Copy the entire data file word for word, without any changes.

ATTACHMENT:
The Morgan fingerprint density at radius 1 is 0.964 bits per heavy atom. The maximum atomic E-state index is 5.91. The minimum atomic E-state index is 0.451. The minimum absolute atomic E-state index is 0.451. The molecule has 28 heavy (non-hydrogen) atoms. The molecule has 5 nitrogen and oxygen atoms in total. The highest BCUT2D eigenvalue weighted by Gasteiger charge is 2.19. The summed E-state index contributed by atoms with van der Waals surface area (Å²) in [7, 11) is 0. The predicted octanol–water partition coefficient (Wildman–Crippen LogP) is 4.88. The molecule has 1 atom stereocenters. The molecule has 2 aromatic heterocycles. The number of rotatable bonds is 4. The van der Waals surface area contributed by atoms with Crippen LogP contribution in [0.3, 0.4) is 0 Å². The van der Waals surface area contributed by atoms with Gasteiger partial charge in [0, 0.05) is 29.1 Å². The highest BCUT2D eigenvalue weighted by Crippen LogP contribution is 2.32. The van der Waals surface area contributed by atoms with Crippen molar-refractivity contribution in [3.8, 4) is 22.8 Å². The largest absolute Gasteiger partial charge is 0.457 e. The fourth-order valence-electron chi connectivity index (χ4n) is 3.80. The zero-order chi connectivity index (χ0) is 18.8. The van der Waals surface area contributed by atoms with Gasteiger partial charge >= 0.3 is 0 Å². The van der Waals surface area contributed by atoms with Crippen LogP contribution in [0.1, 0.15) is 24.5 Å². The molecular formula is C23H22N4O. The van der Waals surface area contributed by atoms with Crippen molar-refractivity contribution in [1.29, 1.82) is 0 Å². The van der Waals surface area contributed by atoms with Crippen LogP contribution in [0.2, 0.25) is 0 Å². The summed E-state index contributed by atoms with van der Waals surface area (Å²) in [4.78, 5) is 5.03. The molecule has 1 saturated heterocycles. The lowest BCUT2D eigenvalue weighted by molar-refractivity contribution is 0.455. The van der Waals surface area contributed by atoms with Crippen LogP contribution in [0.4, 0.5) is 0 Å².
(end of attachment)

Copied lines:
The Morgan fingerprint density at radius 1 is 0.964 bits per heavy atom. The maximum atomic E-state index is 5.91. The minimum atomic E-state index is 0.451. The minimum absolute atomic E-state index is 0.451. The molecule has 28 heavy (non-hydrogen) atoms. The molecule has 5 nitrogen and oxygen atoms in total. The highest BCUT2D eigenvalue weighted by Gasteiger charge is 2.19. The summed E-state index contributed by atoms with van der Waals surface area (Å²) in [7, 11) is 0. The predicted octanol–water partition coefficient (Wildman–Crippen LogP) is 4.88. The molecule has 1 atom stereocenters. The molecule has 2 aromatic heterocycles. The number of rotatable bonds is 4. The van der Waals surface area contributed by atoms with Crippen LogP contribution in [0.3, 0.4) is 0 Å². The van der Waals surface area contributed by atoms with Gasteiger partial charge in [0, 0.05) is 29.1 Å². The highest BCUT2D eigenvalue weighted by Crippen LogP contribution is 2.32. The van der Waals surface area contributed by atoms with Crippen molar-refractivity contribution in [3.8, 4) is 22.8 Å². The largest absolute Gasteiger partial charge is 0.457 e. The fourth-order valence-electron chi connectivity index (χ4n) is 3.80. The zero-order chi connectivity index (χ0) is 18.8. The van der Waals surface area contributed by atoms with Gasteiger partial charge >= 0.3 is 0 Å². The van der Waals surface area contributed by atoms with Crippen LogP contribution in [0.1, 0.15) is 24.5 Å². The molecular formula is C23H22N4O. The van der Waals surface area contributed by atoms with Crippen molar-refractivity contribution in [1.29, 1.82) is 0 Å². The van der Waals surface area contributed by atoms with Crippen LogP contribution in [0.2, 0.25) is 0 Å². The summed E-state index contributed by atoms with van der Waals surface area (Å²) in [4.78, 5) is 5.03. The molecule has 1 saturated heterocycles. The lowest BCUT2D eigenvalue weighted by molar-refractivity contribution is 0.455. The van der Waals surface area contributed by atoms with Crippen LogP contribution in [0.4, 0.5) is 0 Å².